Downing Street gagged military chiefs from responding to the findings of the Chilcot Inquiry and prevented them from issuing their own views to soldiers, sailors and airmen, it has been disclosed.
Interviews with chiefs were forbidden, while Downing Street gave them “agreed top lines” to pass down to troops according to communications orders seen by the Telegraph.
Defence sources said there were “real worries” about the impact on morale in the Armed Forces of the damning conclusions, but the muzzling of military leaders had appeared to create a “leadership vacuum” in the wake of the report.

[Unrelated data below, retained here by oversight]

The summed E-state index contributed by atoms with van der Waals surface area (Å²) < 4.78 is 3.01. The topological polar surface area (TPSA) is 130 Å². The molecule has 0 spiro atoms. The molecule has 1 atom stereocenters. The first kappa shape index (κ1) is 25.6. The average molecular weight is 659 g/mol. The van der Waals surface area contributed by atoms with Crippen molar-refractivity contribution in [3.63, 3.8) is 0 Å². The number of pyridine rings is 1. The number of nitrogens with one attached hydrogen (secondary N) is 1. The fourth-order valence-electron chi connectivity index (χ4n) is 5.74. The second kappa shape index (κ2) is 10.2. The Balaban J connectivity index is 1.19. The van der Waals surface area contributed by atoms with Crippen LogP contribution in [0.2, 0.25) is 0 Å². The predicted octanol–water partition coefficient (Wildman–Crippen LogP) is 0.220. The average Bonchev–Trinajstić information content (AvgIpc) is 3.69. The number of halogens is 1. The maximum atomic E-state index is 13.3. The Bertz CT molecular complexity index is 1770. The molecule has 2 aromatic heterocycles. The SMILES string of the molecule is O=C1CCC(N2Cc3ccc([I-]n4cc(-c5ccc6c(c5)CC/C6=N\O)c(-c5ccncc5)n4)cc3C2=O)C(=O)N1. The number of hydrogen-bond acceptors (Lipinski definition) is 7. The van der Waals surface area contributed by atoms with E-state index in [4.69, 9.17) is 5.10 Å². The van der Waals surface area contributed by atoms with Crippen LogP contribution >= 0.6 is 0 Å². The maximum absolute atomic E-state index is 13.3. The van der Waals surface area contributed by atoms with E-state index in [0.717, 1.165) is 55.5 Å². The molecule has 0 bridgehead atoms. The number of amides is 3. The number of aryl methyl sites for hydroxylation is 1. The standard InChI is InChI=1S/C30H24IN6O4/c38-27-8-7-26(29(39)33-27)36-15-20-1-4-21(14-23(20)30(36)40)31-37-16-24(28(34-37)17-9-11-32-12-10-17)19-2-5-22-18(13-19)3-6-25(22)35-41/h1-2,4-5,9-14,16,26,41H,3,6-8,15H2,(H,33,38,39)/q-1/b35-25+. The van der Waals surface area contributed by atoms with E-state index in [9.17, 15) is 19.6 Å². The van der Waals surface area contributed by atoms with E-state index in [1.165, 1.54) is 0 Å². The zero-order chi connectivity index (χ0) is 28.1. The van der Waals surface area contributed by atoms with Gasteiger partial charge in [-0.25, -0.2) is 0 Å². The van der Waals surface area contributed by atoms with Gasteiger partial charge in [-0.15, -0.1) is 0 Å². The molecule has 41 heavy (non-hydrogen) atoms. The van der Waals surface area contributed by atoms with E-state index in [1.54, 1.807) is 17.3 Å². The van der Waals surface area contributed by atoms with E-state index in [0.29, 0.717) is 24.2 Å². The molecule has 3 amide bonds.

The military and Ministry of Defence faced some of the fiercest criticism from Sir John Chilcot’s seven year inquiry. His 12-volume report tore into the planning, preparation and resourcing of the military campaign that left 179 personnel dead, and declared that it ended “a very long way from success”.